This is a motion for summary judgment by defendant Paris, Inc., trading as "Happy Hour," a package liquor store. Victoria Tilton, a pregnant woman, was killed when an intoxicated 71-year-old woman, proceeding in the wrong direction on Route 37 East, a divided highway, struck her vehicle head-on. Plaintiff alleges that defendant Paris, Inc., sold a bottle of whiskey to an apparently intoxicated individual, defendant Ida C. Brombacher, that she consumed part of the contents of that bottle, thereby contributing to her intoxication and to the happening of the accident and the death. Defendant, while denying the factual scenario, has argued that tavern-owner liability, as established in Rappaport v. Nichols, 31 N.J. 188 (1959), and the cases that followed, has never been extended to package sales of alcohol to intoxicated adults.
This is a case of first impression. This court holds that a licensee who sells package-alcoholic beverages, albeit in a sealed bottle, to a visibly intoxicated patron who thereafter negligently operates a motor vehicle, is liable for injuries inflicted upon a third party as a result thereof, when the intoxication has been contributed to by imbibing the purchased liquor.
A brief review of the history of so-called dram shop liability in the State of New Jersey is necessary to understand the natural progression of the law which has led this court to its decision.
In Rappaport, supra, the Court held a tavern owner liable for service of alcohol to a minor and to one who was actually or apparently intoxicated when the intoxication was a proximate cause of injury to that person or to an innocent third party. Once tavern owners' liability had been established, public policy considerations called for an extension of liability that was not immediately accepted. In Anslinger v. Martinsville Inn, Inc., 121 N.J. Super. 525 (App.Div.1972), certif. den., 62 N.J. 334 (1973), the court refused to extend the liability to quasi -business organizations. Subsequently, however, in Linn v. Rand, 140 N.J. Super. 212 (App.Div.1976), liability was extended to include social hosts serving minors. The court adopted the progressive philosophy of Rappaport by stating:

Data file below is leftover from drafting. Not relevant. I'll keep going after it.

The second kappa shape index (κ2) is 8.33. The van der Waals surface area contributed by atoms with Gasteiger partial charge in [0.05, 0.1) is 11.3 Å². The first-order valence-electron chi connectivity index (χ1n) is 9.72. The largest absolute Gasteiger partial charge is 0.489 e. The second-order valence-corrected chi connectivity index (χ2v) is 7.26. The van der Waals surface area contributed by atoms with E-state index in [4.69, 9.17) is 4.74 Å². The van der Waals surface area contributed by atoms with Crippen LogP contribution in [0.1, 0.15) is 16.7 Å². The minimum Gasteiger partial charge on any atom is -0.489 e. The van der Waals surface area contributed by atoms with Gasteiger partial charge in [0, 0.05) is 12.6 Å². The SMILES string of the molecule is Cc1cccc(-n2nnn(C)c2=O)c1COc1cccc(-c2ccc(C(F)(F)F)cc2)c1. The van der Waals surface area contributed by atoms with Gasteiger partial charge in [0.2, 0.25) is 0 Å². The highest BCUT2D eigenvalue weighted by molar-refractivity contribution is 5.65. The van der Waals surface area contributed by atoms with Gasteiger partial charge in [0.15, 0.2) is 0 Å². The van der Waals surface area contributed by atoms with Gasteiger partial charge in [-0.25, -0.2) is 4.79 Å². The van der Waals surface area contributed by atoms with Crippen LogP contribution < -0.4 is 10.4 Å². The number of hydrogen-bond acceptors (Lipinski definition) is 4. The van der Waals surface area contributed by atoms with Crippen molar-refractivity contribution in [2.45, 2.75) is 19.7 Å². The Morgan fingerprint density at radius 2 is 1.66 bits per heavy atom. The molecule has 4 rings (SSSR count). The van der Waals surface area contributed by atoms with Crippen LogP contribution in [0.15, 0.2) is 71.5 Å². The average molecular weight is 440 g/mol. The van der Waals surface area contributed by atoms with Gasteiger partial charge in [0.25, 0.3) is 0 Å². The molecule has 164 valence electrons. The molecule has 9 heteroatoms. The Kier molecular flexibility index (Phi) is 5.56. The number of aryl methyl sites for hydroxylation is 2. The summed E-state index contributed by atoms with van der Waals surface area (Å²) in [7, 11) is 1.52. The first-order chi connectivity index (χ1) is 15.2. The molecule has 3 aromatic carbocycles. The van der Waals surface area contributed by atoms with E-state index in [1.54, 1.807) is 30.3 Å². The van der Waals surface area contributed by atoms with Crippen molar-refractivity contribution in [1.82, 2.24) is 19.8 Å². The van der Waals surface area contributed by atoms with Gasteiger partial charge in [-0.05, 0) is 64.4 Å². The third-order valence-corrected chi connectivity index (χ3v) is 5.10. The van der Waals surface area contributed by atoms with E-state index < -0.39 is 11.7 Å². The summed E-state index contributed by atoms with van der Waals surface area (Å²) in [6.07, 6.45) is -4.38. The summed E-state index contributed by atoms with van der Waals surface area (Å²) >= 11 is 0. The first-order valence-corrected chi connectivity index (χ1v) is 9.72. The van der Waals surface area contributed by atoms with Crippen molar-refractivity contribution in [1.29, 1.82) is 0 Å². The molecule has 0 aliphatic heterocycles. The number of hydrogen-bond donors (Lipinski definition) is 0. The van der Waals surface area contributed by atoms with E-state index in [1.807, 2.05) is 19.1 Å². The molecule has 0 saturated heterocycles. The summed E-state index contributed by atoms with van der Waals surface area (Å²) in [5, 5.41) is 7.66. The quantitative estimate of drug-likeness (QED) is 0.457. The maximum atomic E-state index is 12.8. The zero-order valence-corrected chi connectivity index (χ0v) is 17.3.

It makes little sense to say that the licensee in Rappaport is under a duty to exercise care, but give immunity to a social host who may be guilty of the same wrongful conduct merely because he is unlicensed. [ Id. at 217]
Continuing the progression of the law, the court in Figuly v. Knoll, 185 N.J. Super. 477 (Law Div.1982), extended the social host liability to the service of alcohol to an intoxicated adult guest:
While Linn dealt with serving of alcohol to a minor while a social guest at defendants' home and imposed liability, there is nothing in the reasoning thereof which would limit the application of the doctrine set forth therein to minors anymore than it could be argued that the Rappaport doctrine should have been so limited.
The Figuly holding was reinforced by the Supreme Court in Kelly v. Gwinnell, 96 N.J. 538 (1984), in which the Court stated "We impose this duty on the host to the third party because we believe that the policy considerations served by its imposition far outweigh those asserted in opposition." Id. at 548.
Thereafter, liability was partially extended to a package store in Thompson v. Victor's Liquor Store, Inc., 216 N.J. Super. 202 (App.Div.1987) wherein the court held:
There is no question that Rappaport v. Nichols, supra, as well as the Alcoholic Beverage Control Regulation, N.J.A.C. 13:2-23.1(a) prohibiting direct and indirect sales to minors, provide a basis for liability. . . . We also observe that the decided cases in this State have all involved the sale of drinks at a bar or tavern or at a private party, and, therefore, an issue may be raised whether the same rule should apply to the sale of liquor or beer from a package store. . . . Therefore, a sale to a ...